A virtual function call, on the other hand, is only resolved at runtime. The compiler literally does not know what address is going to get called, and neither does the runtime except in the heat of the moment, because that is going to depend on the type of the object instance that the function is called on. Bear with me, I’ll try and simplify.

A C++ object is just a little chunk of memory: a bunch of related instance variables if you like. All objects of the same class have the same structure in this regard. If you’re wondering about functions (a.k.a. methods), these belong to the class, or put differently, to ALL objects of that class. Once compiled, each method is a chunk of memory with a known address, containing the compiled instructions.

Now when a class contain virtual function calls, objects of that class gain a hidden instance variable known as the virtual function table or vftable. This is a pointer to an array of function pointers, each one containing the address of a virtual function. Normally you’ll find this right at the start of the class layout, so the address of the object is also the address of the vftable if one is present. Keeping track of which array entry belongs to which method is one of the chores compilers quietly and uncomplainingly do behind our backs.

Here then is the vftable for the ThreadScheduler subclass as dumped in Windbg. Keep in mind that those lovely function names are thanks to public symbols, and that they are really just human-readable aliases for function pointers (addresses):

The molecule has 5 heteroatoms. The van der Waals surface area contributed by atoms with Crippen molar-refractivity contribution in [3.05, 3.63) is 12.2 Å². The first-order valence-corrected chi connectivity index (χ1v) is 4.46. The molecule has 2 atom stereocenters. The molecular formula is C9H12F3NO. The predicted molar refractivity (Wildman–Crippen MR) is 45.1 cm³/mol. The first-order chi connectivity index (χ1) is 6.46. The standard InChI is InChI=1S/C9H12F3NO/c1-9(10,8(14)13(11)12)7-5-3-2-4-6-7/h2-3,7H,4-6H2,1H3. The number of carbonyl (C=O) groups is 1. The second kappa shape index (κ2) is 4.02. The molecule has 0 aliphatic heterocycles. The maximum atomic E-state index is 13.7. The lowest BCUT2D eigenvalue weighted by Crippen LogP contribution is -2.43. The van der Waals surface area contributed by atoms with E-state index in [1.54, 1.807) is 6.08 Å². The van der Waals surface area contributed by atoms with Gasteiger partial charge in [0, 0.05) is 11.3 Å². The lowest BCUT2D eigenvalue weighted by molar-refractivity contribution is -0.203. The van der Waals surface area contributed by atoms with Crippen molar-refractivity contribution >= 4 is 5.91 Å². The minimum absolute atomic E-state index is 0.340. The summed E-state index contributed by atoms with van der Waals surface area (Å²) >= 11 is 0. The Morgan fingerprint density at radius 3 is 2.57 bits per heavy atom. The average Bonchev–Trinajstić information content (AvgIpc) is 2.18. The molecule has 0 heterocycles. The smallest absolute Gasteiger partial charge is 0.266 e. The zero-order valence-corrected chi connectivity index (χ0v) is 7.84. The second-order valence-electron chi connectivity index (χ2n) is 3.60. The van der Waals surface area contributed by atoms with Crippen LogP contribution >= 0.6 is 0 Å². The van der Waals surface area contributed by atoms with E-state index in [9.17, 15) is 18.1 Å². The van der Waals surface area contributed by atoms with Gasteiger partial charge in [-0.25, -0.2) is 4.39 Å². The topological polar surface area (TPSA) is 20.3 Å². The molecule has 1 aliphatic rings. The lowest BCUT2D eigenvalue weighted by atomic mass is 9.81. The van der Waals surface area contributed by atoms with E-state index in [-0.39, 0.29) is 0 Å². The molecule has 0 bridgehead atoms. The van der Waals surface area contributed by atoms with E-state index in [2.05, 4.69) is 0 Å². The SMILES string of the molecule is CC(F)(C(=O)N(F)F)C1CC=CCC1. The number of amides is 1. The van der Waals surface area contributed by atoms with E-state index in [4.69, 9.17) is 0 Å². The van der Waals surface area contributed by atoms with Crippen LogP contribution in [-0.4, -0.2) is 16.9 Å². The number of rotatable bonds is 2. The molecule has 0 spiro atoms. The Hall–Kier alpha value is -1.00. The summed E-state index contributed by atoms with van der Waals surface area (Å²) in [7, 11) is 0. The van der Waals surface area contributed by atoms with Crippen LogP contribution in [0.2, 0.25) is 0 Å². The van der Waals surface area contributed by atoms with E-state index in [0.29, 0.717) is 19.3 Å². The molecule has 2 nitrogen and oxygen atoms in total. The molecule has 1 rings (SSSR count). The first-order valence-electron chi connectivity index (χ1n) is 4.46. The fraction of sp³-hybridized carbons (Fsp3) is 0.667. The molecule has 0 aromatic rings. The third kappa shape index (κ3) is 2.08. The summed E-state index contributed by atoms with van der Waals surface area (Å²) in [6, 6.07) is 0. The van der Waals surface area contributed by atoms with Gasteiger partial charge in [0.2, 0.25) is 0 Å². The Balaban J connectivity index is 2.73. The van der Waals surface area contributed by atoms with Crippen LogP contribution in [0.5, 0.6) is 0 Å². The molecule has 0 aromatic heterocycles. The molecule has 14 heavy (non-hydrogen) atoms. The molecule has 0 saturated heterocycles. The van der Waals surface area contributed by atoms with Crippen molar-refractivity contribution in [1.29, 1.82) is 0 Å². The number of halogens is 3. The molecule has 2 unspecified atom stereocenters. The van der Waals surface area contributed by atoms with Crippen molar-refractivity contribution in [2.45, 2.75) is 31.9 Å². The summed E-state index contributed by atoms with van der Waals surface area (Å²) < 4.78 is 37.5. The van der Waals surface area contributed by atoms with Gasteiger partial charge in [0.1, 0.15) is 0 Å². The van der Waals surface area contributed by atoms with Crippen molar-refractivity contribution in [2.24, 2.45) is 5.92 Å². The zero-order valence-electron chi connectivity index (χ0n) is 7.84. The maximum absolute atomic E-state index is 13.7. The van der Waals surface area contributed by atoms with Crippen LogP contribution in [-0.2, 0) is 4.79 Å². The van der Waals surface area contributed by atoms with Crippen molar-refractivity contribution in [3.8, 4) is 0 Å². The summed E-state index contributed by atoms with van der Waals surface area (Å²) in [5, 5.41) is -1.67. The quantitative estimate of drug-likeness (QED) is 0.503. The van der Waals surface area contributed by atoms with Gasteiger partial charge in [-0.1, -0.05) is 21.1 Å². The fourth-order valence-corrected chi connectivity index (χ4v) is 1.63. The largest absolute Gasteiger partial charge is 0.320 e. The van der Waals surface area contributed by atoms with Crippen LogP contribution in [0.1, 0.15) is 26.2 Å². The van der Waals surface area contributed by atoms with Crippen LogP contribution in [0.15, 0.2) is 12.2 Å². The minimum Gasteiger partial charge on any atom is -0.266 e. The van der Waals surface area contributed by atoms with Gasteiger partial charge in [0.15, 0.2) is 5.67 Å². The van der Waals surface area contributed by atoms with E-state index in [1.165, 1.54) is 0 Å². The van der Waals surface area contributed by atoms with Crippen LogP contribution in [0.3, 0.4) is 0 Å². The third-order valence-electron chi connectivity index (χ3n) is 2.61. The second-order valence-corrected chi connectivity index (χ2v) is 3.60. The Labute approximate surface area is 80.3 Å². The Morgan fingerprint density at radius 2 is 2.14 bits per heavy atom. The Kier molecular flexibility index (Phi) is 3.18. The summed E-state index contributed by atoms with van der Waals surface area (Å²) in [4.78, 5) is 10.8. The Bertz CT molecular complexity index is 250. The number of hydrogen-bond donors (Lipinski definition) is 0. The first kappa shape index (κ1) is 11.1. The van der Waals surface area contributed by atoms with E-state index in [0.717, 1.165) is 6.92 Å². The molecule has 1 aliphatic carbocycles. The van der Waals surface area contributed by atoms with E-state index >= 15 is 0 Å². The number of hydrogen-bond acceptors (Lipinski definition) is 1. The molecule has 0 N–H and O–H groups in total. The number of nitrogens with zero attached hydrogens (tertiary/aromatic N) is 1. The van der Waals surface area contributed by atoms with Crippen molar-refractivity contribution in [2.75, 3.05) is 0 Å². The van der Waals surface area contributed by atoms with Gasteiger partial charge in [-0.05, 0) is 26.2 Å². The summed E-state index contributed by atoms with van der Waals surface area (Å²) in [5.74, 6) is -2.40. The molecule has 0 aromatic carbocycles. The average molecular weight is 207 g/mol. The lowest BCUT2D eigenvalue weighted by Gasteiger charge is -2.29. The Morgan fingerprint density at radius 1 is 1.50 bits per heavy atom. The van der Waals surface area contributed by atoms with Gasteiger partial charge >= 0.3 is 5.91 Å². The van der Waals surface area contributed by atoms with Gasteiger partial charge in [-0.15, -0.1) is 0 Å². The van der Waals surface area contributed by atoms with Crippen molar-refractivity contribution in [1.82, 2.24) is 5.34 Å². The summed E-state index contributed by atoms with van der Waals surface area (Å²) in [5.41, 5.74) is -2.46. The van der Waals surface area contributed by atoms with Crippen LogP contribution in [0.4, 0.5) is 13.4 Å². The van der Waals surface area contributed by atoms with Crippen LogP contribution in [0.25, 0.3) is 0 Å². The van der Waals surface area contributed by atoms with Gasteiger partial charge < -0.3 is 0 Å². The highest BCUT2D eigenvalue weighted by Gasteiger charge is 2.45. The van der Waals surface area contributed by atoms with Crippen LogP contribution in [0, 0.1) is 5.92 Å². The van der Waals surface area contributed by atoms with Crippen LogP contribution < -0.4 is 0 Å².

sqldk!ThreadScheduler::StartNextWorker
sqldk!ThreadScheduler::SwitchPreemptive
sqldk!ThreadScheduler::SwitchNonPreemptive
sqldk!SOS_Scheduler::SwitchLazyPreemptive
sqldk!SOS_Scheduler::SwitchNonPreemptiveIfLazyPreemptive
sqldk!ThreadScheduler::Start
sqldk!ThreadScheduler::Stop

Out of interest, note that two were inherited from the base class SOS_Scheduler. The vftable for the sibling class FiberScheduler has FiberScheduler-specific variations for all of these functions, including the two that ThreadScheduler inherited from the base class.

So what this all means is that the very first member of an SOS_Scheduler is a pointer to the vftable of either the ThreadScheduler or FiberScheduler class. Calling code can invoke those methods polymorphically without knowing the subclass, because a call to e.g. SwitchNonPreemptive will just compile into a call to whatever address is stored at the third entry of the vftable. And this is exactly what we see in an example at the end of the function sqlmin!SOS_Task::SwitchToNonPreemptiveMode(). I have removed irrelevant detail – the only salient thing is that the ambient scheduler’s address is in the rcx register at the start of the extract:

...
mov rax, qword ptr [rcx]
jmp qword ptr [rax+10h]

In English:

  1. Put the contents of the 64-bit value pointed to by rcx (which we know to be the scheduler instance’s vtable address) in rax.
  2. Retrieve the 64-bit value 16 bytes into the vtable – i.e. the third array entry – and taking it to be an address, go to that address. (That jmp is notionally a call, but it’s the last instruction of the function and hence the compiler can implement the tail call as a goto.)